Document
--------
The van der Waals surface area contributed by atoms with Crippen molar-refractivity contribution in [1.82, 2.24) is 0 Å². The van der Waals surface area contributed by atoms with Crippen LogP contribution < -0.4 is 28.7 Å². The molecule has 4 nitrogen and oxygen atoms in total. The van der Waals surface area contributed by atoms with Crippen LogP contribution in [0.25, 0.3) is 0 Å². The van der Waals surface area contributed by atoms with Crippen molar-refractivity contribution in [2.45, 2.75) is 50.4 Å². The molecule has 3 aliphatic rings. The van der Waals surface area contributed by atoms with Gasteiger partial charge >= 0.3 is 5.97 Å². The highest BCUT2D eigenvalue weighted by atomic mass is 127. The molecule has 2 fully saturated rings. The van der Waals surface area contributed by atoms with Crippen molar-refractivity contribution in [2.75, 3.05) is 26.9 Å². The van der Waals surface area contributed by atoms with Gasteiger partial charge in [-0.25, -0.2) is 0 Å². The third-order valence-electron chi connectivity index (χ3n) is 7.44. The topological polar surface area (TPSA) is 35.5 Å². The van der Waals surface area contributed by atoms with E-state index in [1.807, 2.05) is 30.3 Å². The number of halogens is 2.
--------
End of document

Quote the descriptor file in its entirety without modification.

The van der Waals surface area contributed by atoms with Crippen molar-refractivity contribution in [1.82, 2.24) is 0 Å². The van der Waals surface area contributed by atoms with Crippen LogP contribution < -0.4 is 28.7 Å². The molecule has 4 nitrogen and oxygen atoms in total. The van der Waals surface area contributed by atoms with Crippen LogP contribution in [0.25, 0.3) is 0 Å². The van der Waals surface area contributed by atoms with Crippen molar-refractivity contribution in [2.45, 2.75) is 50.4 Å². The molecule has 3 aliphatic rings. The van der Waals surface area contributed by atoms with Gasteiger partial charge >= 0.3 is 5.97 Å². The highest BCUT2D eigenvalue weighted by atomic mass is 127. The molecule has 2 fully saturated rings. The van der Waals surface area contributed by atoms with Crippen molar-refractivity contribution in [2.75, 3.05) is 26.9 Å². The van der Waals surface area contributed by atoms with Gasteiger partial charge in [-0.25, -0.2) is 0 Å². The third-order valence-electron chi connectivity index (χ3n) is 7.44. The topological polar surface area (TPSA) is 35.5 Å². The van der Waals surface area contributed by atoms with E-state index in [1.807, 2.05) is 30.3 Å². The number of halogens is 2.